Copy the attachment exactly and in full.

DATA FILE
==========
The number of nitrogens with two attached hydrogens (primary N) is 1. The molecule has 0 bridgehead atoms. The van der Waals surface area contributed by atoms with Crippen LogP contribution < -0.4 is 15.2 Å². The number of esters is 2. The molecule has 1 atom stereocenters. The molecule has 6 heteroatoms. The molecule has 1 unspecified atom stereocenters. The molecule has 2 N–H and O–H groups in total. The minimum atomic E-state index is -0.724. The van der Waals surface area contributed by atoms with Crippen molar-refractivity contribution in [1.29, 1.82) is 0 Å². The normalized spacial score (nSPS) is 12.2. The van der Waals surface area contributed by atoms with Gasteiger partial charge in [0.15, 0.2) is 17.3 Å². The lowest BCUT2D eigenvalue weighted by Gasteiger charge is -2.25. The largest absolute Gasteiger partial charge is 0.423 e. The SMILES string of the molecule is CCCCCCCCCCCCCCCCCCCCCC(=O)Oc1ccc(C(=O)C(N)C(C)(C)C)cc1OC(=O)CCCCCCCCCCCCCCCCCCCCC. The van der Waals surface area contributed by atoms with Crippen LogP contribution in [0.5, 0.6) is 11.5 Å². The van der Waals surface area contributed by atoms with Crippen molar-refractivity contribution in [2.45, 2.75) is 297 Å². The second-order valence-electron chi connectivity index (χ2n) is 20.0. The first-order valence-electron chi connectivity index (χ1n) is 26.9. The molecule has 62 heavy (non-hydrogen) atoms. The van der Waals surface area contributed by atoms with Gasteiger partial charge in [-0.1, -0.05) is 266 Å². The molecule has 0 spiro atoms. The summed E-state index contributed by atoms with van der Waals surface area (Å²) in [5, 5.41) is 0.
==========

The number of nitrogens with two attached hydrogens (primary N) is 1. The molecule has 0 bridgehead atoms. The van der Waals surface area contributed by atoms with Crippen LogP contribution < -0.4 is 15.2 Å². The number of esters is 2. The molecule has 1 atom stereocenters. The molecule has 6 heteroatoms. The molecule has 1 unspecified atom stereocenters. The molecule has 2 N–H and O–H groups in total. The minimum atomic E-state index is -0.724. The van der Waals surface area contributed by atoms with Crippen molar-refractivity contribution in [1.29, 1.82) is 0 Å². The normalized spacial score (nSPS) is 12.2. The van der Waals surface area contributed by atoms with Gasteiger partial charge in [0.15, 0.2) is 17.3 Å². The lowest BCUT2D eigenvalue weighted by Gasteiger charge is -2.25. The largest absolute Gasteiger partial charge is 0.423 e. The SMILES string of the molecule is CCCCCCCCCCCCCCCCCCCCCC(=O)Oc1ccc(C(=O)C(N)C(C)(C)C)cc1OC(=O)CCCCCCCCCCCCCCCCCCCCC. The van der Waals surface area contributed by atoms with Crippen LogP contribution in [0.5, 0.6) is 11.5 Å². The van der Waals surface area contributed by atoms with Crippen molar-refractivity contribution in [2.45, 2.75) is 297 Å². The second-order valence-electron chi connectivity index (χ2n) is 20.0. The first-order valence-electron chi connectivity index (χ1n) is 26.9. The molecule has 62 heavy (non-hydrogen) atoms. The van der Waals surface area contributed by atoms with Gasteiger partial charge in [-0.1, -0.05) is 266 Å². The molecule has 0 spiro atoms. The summed E-state index contributed by atoms with van der Waals surface area (Å²) in [5, 5.41) is 0.